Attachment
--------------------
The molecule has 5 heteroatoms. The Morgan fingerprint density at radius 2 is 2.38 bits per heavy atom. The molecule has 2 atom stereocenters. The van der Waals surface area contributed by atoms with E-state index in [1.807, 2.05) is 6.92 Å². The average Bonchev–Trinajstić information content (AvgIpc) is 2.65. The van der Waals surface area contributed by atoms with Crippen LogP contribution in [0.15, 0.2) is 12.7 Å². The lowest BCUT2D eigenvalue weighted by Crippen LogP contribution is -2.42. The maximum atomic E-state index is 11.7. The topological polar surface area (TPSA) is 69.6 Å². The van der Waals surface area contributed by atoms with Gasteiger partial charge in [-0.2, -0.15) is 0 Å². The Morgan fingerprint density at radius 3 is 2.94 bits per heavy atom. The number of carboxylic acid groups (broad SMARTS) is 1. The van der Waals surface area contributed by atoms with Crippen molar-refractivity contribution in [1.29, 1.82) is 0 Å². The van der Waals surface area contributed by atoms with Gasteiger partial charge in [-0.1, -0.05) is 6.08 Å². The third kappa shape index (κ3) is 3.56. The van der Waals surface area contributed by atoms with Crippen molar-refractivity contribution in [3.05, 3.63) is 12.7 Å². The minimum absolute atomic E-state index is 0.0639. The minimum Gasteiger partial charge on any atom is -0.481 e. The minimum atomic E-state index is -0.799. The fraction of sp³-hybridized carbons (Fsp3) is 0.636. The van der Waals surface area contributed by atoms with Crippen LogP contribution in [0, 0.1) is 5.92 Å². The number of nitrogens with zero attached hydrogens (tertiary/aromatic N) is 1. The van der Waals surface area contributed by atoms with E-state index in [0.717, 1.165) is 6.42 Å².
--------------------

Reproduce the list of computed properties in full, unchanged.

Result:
The molecule has 5 heteroatoms. The Morgan fingerprint density at radius 2 is 2.38 bits per heavy atom. The molecule has 2 atom stereocenters. The van der Waals surface area contributed by atoms with E-state index in [1.807, 2.05) is 6.92 Å². The average Bonchev–Trinajstić information content (AvgIpc) is 2.65. The van der Waals surface area contributed by atoms with Crippen LogP contribution in [0.15, 0.2) is 12.7 Å². The lowest BCUT2D eigenvalue weighted by Crippen LogP contribution is -2.42. The maximum atomic E-state index is 11.7. The topological polar surface area (TPSA) is 69.6 Å². The van der Waals surface area contributed by atoms with Gasteiger partial charge in [-0.2, -0.15) is 0 Å². The Morgan fingerprint density at radius 3 is 2.94 bits per heavy atom. The number of carboxylic acid groups (broad SMARTS) is 1. The van der Waals surface area contributed by atoms with Crippen molar-refractivity contribution in [1.29, 1.82) is 0 Å². The van der Waals surface area contributed by atoms with Gasteiger partial charge in [-0.1, -0.05) is 6.08 Å². The third kappa shape index (κ3) is 3.56. The van der Waals surface area contributed by atoms with Crippen molar-refractivity contribution in [3.05, 3.63) is 12.7 Å². The minimum absolute atomic E-state index is 0.0639. The minimum Gasteiger partial charge on any atom is -0.481 e. The minimum atomic E-state index is -0.799. The fraction of sp³-hybridized carbons (Fsp3) is 0.636. The van der Waals surface area contributed by atoms with Crippen LogP contribution in [0, 0.1) is 5.92 Å². The number of nitrogens with zero attached hydrogens (tertiary/aromatic N) is 1. The van der Waals surface area contributed by atoms with E-state index in [0.717, 1.165) is 6.42 Å².